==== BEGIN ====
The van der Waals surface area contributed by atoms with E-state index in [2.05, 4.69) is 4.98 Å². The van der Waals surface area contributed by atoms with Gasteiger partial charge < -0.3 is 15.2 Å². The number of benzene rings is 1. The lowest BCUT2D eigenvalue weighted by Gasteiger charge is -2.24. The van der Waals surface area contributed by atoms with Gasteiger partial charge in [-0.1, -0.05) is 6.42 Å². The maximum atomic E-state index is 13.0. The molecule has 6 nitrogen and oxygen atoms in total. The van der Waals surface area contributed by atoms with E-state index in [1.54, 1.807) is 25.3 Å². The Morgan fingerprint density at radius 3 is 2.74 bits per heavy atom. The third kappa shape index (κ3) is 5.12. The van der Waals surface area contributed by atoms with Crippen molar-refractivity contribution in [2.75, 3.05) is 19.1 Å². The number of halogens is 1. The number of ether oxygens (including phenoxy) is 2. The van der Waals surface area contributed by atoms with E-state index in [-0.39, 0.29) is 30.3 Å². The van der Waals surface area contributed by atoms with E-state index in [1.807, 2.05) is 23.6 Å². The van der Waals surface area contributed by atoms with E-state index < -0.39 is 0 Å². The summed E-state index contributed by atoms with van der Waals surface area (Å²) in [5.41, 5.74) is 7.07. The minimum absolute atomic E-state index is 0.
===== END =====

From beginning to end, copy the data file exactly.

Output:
The van der Waals surface area contributed by atoms with E-state index in [2.05, 4.69) is 4.98 Å². The van der Waals surface area contributed by atoms with Gasteiger partial charge < -0.3 is 15.2 Å². The number of benzene rings is 1. The lowest BCUT2D eigenvalue weighted by Gasteiger charge is -2.24. The van der Waals surface area contributed by atoms with Gasteiger partial charge in [-0.1, -0.05) is 6.42 Å². The maximum atomic E-state index is 13.0. The molecule has 6 nitrogen and oxygen atoms in total. The van der Waals surface area contributed by atoms with E-state index in [1.54, 1.807) is 25.3 Å². The Morgan fingerprint density at radius 3 is 2.74 bits per heavy atom. The third kappa shape index (κ3) is 5.12. The van der Waals surface area contributed by atoms with Crippen molar-refractivity contribution in [2.75, 3.05) is 19.1 Å². The number of halogens is 1. The number of ether oxygens (including phenoxy) is 2. The van der Waals surface area contributed by atoms with E-state index in [-0.39, 0.29) is 30.3 Å². The van der Waals surface area contributed by atoms with E-state index in [1.807, 2.05) is 23.6 Å². The van der Waals surface area contributed by atoms with E-state index < -0.39 is 0 Å². The summed E-state index contributed by atoms with van der Waals surface area (Å²) in [5.41, 5.74) is 7.07. The minimum absolute atomic E-state index is 0.